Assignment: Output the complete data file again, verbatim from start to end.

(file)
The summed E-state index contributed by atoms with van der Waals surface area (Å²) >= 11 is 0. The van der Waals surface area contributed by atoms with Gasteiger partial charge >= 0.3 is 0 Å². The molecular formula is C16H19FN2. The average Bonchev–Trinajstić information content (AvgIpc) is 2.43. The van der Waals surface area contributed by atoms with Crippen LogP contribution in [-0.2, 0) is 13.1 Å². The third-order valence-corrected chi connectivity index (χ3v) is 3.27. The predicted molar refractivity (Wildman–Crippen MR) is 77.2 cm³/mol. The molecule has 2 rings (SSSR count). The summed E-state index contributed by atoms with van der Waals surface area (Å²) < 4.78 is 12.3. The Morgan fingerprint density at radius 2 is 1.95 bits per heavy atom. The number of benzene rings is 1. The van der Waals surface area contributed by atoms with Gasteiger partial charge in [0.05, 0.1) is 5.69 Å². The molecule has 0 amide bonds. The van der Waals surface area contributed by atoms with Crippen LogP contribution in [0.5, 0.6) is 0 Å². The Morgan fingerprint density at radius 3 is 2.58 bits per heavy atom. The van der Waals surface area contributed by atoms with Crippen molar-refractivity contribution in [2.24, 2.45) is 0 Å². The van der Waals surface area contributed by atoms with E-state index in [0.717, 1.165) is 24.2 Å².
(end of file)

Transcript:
The summed E-state index contributed by atoms with van der Waals surface area (Å²) >= 11 is 0. The van der Waals surface area contributed by atoms with Gasteiger partial charge >= 0.3 is 0 Å². The molecular formula is C16H19FN2. The average Bonchev–Trinajstić information content (AvgIpc) is 2.43. The van der Waals surface area contributed by atoms with Crippen LogP contribution in [-0.2, 0) is 13.1 Å². The third-order valence-corrected chi connectivity index (χ3v) is 3.27. The predicted molar refractivity (Wildman–Crippen MR) is 77.2 cm³/mol. The molecule has 2 rings (SSSR count). The summed E-state index contributed by atoms with van der Waals surface area (Å²) < 4.78 is 12.3. The Morgan fingerprint density at radius 2 is 1.95 bits per heavy atom. The number of benzene rings is 1. The van der Waals surface area contributed by atoms with Gasteiger partial charge in [0.05, 0.1) is 5.69 Å². The molecule has 0 amide bonds. The van der Waals surface area contributed by atoms with Crippen LogP contribution in [0.5, 0.6) is 0 Å². The Morgan fingerprint density at radius 3 is 2.58 bits per heavy atom. The van der Waals surface area contributed by atoms with Crippen molar-refractivity contribution in [2.24, 2.45) is 0 Å². The van der Waals surface area contributed by atoms with E-state index in [0.717, 1.165) is 24.2 Å².